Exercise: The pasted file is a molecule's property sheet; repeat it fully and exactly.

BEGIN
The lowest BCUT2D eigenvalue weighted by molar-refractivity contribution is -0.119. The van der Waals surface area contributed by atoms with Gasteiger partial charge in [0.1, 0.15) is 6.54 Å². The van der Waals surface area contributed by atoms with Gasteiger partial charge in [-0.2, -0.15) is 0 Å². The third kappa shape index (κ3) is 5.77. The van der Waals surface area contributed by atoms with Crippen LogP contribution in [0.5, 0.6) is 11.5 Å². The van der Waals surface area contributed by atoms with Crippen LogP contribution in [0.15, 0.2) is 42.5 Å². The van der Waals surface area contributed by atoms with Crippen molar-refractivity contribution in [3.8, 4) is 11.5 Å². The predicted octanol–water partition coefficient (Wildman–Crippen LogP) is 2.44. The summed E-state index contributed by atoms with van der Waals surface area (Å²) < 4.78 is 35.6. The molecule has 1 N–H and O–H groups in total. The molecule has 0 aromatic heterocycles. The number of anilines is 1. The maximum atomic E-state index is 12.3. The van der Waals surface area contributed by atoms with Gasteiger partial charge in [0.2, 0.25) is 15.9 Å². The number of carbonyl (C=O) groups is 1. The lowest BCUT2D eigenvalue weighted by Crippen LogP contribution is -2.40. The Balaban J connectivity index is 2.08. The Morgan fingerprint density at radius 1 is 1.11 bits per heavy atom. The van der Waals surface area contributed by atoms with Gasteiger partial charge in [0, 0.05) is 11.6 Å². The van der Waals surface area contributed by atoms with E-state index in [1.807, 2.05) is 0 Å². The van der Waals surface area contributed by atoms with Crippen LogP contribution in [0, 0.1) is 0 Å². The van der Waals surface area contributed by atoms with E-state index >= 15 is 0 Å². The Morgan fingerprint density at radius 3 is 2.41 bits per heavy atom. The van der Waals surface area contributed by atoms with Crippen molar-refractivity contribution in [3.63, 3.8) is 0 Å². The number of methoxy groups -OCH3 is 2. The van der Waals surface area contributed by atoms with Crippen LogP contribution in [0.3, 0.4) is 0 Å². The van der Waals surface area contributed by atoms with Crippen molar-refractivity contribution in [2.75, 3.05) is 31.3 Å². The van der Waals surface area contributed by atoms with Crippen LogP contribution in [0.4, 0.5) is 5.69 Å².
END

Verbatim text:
The lowest BCUT2D eigenvalue weighted by molar-refractivity contribution is -0.119. The van der Waals surface area contributed by atoms with Gasteiger partial charge in [0.1, 0.15) is 6.54 Å². The van der Waals surface area contributed by atoms with Gasteiger partial charge in [-0.2, -0.15) is 0 Å². The third kappa shape index (κ3) is 5.77. The van der Waals surface area contributed by atoms with Crippen LogP contribution in [0.5, 0.6) is 11.5 Å². The van der Waals surface area contributed by atoms with Crippen LogP contribution in [0.15, 0.2) is 42.5 Å². The van der Waals surface area contributed by atoms with Crippen molar-refractivity contribution in [3.8, 4) is 11.5 Å². The predicted octanol–water partition coefficient (Wildman–Crippen LogP) is 2.44. The summed E-state index contributed by atoms with van der Waals surface area (Å²) < 4.78 is 35.6. The molecule has 1 N–H and O–H groups in total. The molecule has 0 aromatic heterocycles. The number of anilines is 1. The maximum atomic E-state index is 12.3. The van der Waals surface area contributed by atoms with Gasteiger partial charge in [0.2, 0.25) is 15.9 Å². The number of carbonyl (C=O) groups is 1. The lowest BCUT2D eigenvalue weighted by Crippen LogP contribution is -2.40. The Balaban J connectivity index is 2.08. The Morgan fingerprint density at radius 1 is 1.11 bits per heavy atom. The van der Waals surface area contributed by atoms with Gasteiger partial charge in [0, 0.05) is 11.6 Å². The van der Waals surface area contributed by atoms with E-state index in [1.807, 2.05) is 0 Å². The van der Waals surface area contributed by atoms with Crippen LogP contribution in [0, 0.1) is 0 Å². The van der Waals surface area contributed by atoms with E-state index >= 15 is 0 Å². The Morgan fingerprint density at radius 3 is 2.41 bits per heavy atom. The van der Waals surface area contributed by atoms with Crippen molar-refractivity contribution in [3.63, 3.8) is 0 Å². The number of methoxy groups -OCH3 is 2. The van der Waals surface area contributed by atoms with Crippen LogP contribution in [0.3, 0.4) is 0 Å². The van der Waals surface area contributed by atoms with Crippen molar-refractivity contribution in [2.75, 3.05) is 31.3 Å². The van der Waals surface area contributed by atoms with Crippen LogP contribution in [0.4, 0.5) is 5.69 Å².